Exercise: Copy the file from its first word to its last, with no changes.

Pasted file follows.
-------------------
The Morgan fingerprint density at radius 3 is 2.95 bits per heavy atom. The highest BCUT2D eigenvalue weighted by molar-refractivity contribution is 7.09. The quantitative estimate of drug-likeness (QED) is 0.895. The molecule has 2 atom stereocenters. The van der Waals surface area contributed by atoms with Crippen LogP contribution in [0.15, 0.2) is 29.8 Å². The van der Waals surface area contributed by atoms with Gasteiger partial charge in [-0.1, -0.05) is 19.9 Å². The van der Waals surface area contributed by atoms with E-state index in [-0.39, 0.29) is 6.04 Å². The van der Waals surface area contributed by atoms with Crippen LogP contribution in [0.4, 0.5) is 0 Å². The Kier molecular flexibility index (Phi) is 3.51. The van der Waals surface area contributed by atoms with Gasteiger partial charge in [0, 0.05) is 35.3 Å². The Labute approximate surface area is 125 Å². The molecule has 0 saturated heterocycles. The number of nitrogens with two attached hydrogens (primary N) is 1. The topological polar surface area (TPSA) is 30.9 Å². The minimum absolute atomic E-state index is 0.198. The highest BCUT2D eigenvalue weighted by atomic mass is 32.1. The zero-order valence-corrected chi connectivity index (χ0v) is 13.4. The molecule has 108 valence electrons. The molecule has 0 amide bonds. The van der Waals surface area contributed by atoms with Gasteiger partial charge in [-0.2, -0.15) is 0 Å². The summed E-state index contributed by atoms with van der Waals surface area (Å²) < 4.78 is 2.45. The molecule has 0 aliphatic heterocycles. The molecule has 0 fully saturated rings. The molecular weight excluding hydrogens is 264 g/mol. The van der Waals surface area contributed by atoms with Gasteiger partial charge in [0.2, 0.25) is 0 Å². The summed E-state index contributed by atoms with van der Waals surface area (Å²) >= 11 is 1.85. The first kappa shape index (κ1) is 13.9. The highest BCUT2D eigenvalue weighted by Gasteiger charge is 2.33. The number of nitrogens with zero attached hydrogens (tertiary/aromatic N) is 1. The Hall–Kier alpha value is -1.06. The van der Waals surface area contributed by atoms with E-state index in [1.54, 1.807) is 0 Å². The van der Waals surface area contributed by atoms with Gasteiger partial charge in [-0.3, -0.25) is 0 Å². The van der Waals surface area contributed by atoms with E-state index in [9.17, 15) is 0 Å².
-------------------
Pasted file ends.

The Morgan fingerprint density at radius 3 is 2.95 bits per heavy atom. The highest BCUT2D eigenvalue weighted by molar-refractivity contribution is 7.09. The quantitative estimate of drug-likeness (QED) is 0.895. The molecule has 2 atom stereocenters. The van der Waals surface area contributed by atoms with Crippen LogP contribution in [0.15, 0.2) is 29.8 Å². The van der Waals surface area contributed by atoms with Gasteiger partial charge in [-0.1, -0.05) is 19.9 Å². The van der Waals surface area contributed by atoms with E-state index in [-0.39, 0.29) is 6.04 Å². The van der Waals surface area contributed by atoms with Crippen LogP contribution in [0.4, 0.5) is 0 Å². The Kier molecular flexibility index (Phi) is 3.51. The van der Waals surface area contributed by atoms with Gasteiger partial charge in [0, 0.05) is 35.3 Å². The Labute approximate surface area is 125 Å². The molecule has 0 saturated heterocycles. The number of nitrogens with two attached hydrogens (primary N) is 1. The topological polar surface area (TPSA) is 30.9 Å². The minimum absolute atomic E-state index is 0.198. The highest BCUT2D eigenvalue weighted by atomic mass is 32.1. The zero-order valence-corrected chi connectivity index (χ0v) is 13.4. The molecule has 108 valence electrons. The molecule has 0 amide bonds. The van der Waals surface area contributed by atoms with Gasteiger partial charge in [-0.2, -0.15) is 0 Å². The summed E-state index contributed by atoms with van der Waals surface area (Å²) < 4.78 is 2.45. The molecule has 0 aliphatic heterocycles. The molecule has 0 fully saturated rings. The molecular weight excluding hydrogens is 264 g/mol. The van der Waals surface area contributed by atoms with Gasteiger partial charge in [0.2, 0.25) is 0 Å². The summed E-state index contributed by atoms with van der Waals surface area (Å²) >= 11 is 1.85. The first kappa shape index (κ1) is 13.9. The highest BCUT2D eigenvalue weighted by Gasteiger charge is 2.33. The number of nitrogens with zero attached hydrogens (tertiary/aromatic N) is 1. The Hall–Kier alpha value is -1.06. The van der Waals surface area contributed by atoms with E-state index in [1.54, 1.807) is 0 Å². The van der Waals surface area contributed by atoms with Gasteiger partial charge in [-0.3, -0.25) is 0 Å². The van der Waals surface area contributed by atoms with E-state index in [9.17, 15) is 0 Å².